DILLON — It's been a long two years since the College National Finals Rodeo was held, but the unmatched feeling of competing in the crown jewel event of collegiate rodeo is still fresh in the mind of Montana Western's Bryce Harrison.
"I've never experienced something like that before," said Harrison, a junior who transferred this year from Blue Mountain Community College where he competed at the CNFR as a freshman. "The atmosphere, all the good contestants. Just a lot of good people down there and it really pushes you to make you better."
After winning a regional championship in steer wrestling at the Missoula Rodeo on May 4, Harrison punched his ticket to the CNFR, which opens rough stock competition on Sunday and concludes with the championship round on Saturday, June 19 at the Ford Wyoming Center in Casper.
A sizable number of Harrison's teammates will be joining him in the chase for individual and team buckles.
Western, whose men's and women's teams placed second in the regional standings, saw a total of 10 athletes qualify for the CNFR.
On the men's side, Harrison will be joined by Brody Smith (bareback), Alonzo Skunkcap (team roping), James Ramirez (team roping), Jake Cerini (team roping) and Ethan Stensrud (tie down roping).
The Western women's team saw Ryland Lufkin, Mikayla Witter and Breanna Jenkins qualify in breakaway roping, while Emily Ilgen advanced in goat tying.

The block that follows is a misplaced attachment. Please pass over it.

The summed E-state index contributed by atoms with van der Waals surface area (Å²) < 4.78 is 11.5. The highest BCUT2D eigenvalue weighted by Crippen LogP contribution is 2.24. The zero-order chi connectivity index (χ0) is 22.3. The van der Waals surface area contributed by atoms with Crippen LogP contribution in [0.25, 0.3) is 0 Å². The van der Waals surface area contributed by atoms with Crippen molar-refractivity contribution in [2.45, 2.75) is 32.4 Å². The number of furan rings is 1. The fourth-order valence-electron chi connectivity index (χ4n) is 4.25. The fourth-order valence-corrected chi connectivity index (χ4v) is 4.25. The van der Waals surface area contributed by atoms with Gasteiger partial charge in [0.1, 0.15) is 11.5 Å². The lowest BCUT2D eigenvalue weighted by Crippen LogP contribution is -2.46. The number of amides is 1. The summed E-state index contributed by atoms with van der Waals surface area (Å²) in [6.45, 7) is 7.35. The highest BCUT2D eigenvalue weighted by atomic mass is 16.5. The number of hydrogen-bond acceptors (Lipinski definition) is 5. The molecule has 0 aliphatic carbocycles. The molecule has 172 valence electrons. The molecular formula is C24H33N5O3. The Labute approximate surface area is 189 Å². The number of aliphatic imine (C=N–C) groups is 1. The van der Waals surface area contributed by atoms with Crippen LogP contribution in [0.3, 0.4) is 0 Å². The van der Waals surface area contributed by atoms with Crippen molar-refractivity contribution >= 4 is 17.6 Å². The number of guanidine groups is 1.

"I'm excited for all of us to see how we do as a team," Lufkin said on Tuesday evening at The Den Steakhouse and Bar where the Bullldogs were having a sendoff party before making the journey to Casper.
"You've got more people cheering you on," Harrison said. "It's just better when you've got more people on your side."
For Smith, who is also making a return trip to the CNFR, his confidence is surging after reaching his goal of winning a a regional saddle in his final season.
"It meant a lot to me to end of winning the region," said Smith, a senior. "It was an awesome feeling to finally get it done."
The CNFR will also be the final go-round for Western head coach Kody Lahaye, who will be moving to Omaha with his wife Justinn at the conclusion of his third season where she will complete an intensive care fellowship at the University of Nebraska.
For Lahaye, who also competed in rodeo as a Bulldog, the decision to step away from his dream job was difficult but it certainly doesn't mean that he's stepping away from the sport forever.
"Rodeo's been a part of my life since I was a little kid so I definitely won't step away," Lahaye said. "Rodeo's been something I've done my whole life so I don't plan on giving it up completely."